Mather wrote in several contemporary genres. His biography of his father, The Life and Death of That Reverend Man of God, Mr. Richard Mather (1669), is a characteristic Puritan biography, glorifying the life of the subject rather than offering a factual portrayal of it. In 1675, Mather, who had previously opposed the Half-Way Covenant, wrote two books supporting the measure, which called for less-stringent requirements in order to become a member of the church: A Discourse Concerning the Subject of Baptisme and The First Principles of New England. Both of these writings are considered valuable for their insights into the intellectual battle grounds of New England.
One of the goals of Mather's religious writings was to show that political disorder and natural disturbances such as storms and droughts were visible evidence of sinfulness in the colony. In The Day of Trouble is Near (1674), Mather drew correlations between God's wrath as incurred by the second generation of Israelites in the Old Testament, and the spiritual troubles of New England. These similarities, Mather wrote, fore-told of imminent, apocalyptical destruction. He also used contemporary events to arouse fear in his congregation in The Times of Man are in the Hands of God (1675), when he preached that the recent destruction of a ship in Boston Harbor was an example of fiery destruction that precedes the "general calamity" told of in the Bible. In addition to arousing fear and guilt in church members, Mather used his pulpit to attack the younger generation of Puritans. The sins of youth, Mather argued, were externally apparent in the changing fashions of clothing of young women and hair length of young men.
Mather's interest in science, particularly comets, prompted him to pen several sermons regarding celestial events. Both Heaven's Alarm to the World (1681) and Kometographia. Or a Discourse Concerning Comets (1683) discuss comets and other cosmic events. In Heaven's Alarm, Mather asserted that one of the roles of a minister is to interpret signs seen in stars and comets, which he said were used by God as warnings of coming disasters. The Latter Sign (1682) was also a sermon on comets, given during an appearance of what is now known as Halley's comet. Both Heaven's Alarm and Latter Sign were reprinted in 1683 in a longer book, Kometographia. In that book, Mather used the scientific method to illustrate how God's providence is evident in nature.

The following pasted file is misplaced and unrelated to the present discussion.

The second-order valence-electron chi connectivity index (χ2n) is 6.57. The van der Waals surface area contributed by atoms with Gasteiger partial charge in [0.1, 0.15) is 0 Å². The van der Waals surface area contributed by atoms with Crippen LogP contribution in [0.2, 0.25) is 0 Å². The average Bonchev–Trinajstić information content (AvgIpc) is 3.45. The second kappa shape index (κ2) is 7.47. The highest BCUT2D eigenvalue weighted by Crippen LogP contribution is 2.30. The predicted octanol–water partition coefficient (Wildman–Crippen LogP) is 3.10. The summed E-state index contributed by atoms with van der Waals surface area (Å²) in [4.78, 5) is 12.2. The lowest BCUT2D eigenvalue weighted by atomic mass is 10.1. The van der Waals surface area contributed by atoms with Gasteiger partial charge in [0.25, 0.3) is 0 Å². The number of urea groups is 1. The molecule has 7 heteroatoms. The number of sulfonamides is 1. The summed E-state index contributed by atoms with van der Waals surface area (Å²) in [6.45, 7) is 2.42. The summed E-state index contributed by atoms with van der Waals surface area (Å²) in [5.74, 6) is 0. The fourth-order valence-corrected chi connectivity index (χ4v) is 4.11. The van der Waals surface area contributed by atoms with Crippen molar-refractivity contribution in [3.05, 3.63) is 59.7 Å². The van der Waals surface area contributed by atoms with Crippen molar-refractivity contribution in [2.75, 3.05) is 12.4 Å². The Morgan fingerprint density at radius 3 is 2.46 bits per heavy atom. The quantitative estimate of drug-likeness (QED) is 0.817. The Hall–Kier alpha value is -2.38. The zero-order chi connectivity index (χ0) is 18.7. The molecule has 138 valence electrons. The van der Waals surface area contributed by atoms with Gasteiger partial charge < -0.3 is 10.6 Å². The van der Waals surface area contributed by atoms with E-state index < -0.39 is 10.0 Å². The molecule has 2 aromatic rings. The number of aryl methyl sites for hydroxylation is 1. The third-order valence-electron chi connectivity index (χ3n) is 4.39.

A less scientific but more literary work is An Essay For the Recording of Illustrious Providences, often considered by critics as Mather's greatest literary piece; he used a crude scientific method to reach conclusions about nature that depended on theology. Mather carefully documented dramatic, potentially disastrous stories told to him by both acquaintances and strangers, and concluded that happy outcomes were brought about by the grace of God's intervention. In Illustrious Providences, Mather recounted tales of the power of Satan, as well as tales of phenomena that were considered to be events of witchcraft. Mather did not refute witchcraft but instead contended that supernatural events can be inspired by Satan as well as by God. Illustrious Providences was written eight years before the witch trials began at Salem, and very few historians link the hysteria of the trials to its publication. Mather did, however, draw upon it eight years later when he wrote Cases of Conscience at the height of the Salem trials. In Cases of Conscience, Mather again emphasized that Satan can control earthly events to harm man in the same way God can control them to benefit man. Therefore, the accusers could also be afflicted by Satan, and could then condemn innocent people. For this reason, among others, Mather wrote that while spectral evidence may be useful for raising suspicion of witchcraft, it should not be the sole determinate of guilt. Cases of Conscience was finished in early October, 1692, and presented to Governor Phips before being published. Public opposition had been growing to the trials, which had led to the executions of twenty people. In late October, Phips dismissed the court he had assigned. Critics widely believe that Cases of Conscience heavily influenced Phips's decision.
To Mather's congregation, he was a well-respected man who could inspire fear, guilt, and loyalty in the people he led. Mather was popular enough to be appointed president of Harvard College and an ambassador to King William III when the colony needed a new charter. But contemporary opponents of Mather charged that he was too rigid and dogmatic and also held him responsible for the unsuccessful administration of Phips, whom Mather had chosen as governor. Mather's writings continue to be important to historians: his disciplined work habits resulted in a voluminous body of writings that record human, natural, and celestial events, and they provide a first-hand look at colonial life of his age.